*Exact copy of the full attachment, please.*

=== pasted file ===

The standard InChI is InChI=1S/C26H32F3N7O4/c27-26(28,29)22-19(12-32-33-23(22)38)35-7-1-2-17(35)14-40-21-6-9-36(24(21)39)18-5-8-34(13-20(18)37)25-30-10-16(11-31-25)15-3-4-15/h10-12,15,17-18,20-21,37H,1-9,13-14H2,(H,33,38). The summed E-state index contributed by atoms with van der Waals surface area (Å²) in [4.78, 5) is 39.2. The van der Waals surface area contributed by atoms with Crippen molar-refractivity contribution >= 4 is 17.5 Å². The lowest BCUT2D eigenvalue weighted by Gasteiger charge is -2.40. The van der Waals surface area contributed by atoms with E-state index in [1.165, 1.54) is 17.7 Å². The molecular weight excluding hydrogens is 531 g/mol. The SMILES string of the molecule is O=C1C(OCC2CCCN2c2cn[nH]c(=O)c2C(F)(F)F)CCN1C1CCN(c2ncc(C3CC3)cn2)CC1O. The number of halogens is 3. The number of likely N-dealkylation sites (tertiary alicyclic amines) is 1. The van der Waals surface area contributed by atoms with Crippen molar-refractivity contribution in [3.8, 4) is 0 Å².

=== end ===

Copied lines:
The standard InChI is InChI=1S/C26H32F3N7O4/c27-26(28,29)22-19(12-32-33-23(22)38)35-7-1-2-17(35)14-40-21-6-9-36(24(21)39)18-5-8-34(13-20(18)37)25-30-10-16(11-31-25)15-3-4-15/h10-12,15,17-18,20-21,37H,1-9,13-14H2,(H,33,38). The summed E-state index contributed by atoms with van der Waals surface area (Å²) in [4.78, 5) is 39.2. The van der Waals surface area contributed by atoms with Crippen molar-refractivity contribution >= 4 is 17.5 Å². The lowest BCUT2D eigenvalue weighted by Gasteiger charge is -2.40. The van der Waals surface area contributed by atoms with E-state index in [1.165, 1.54) is 17.7 Å². The molecular weight excluding hydrogens is 531 g/mol. The SMILES string of the molecule is O=C1C(OCC2CCCN2c2cn[nH]c(=O)c2C(F)(F)F)CCN1C1CCN(c2ncc(C3CC3)cn2)CC1O. The number of halogens is 3. The number of likely N-dealkylation sites (tertiary alicyclic amines) is 1. The van der Waals surface area contributed by atoms with Crippen molar-refractivity contribution in [3.8, 4) is 0 Å².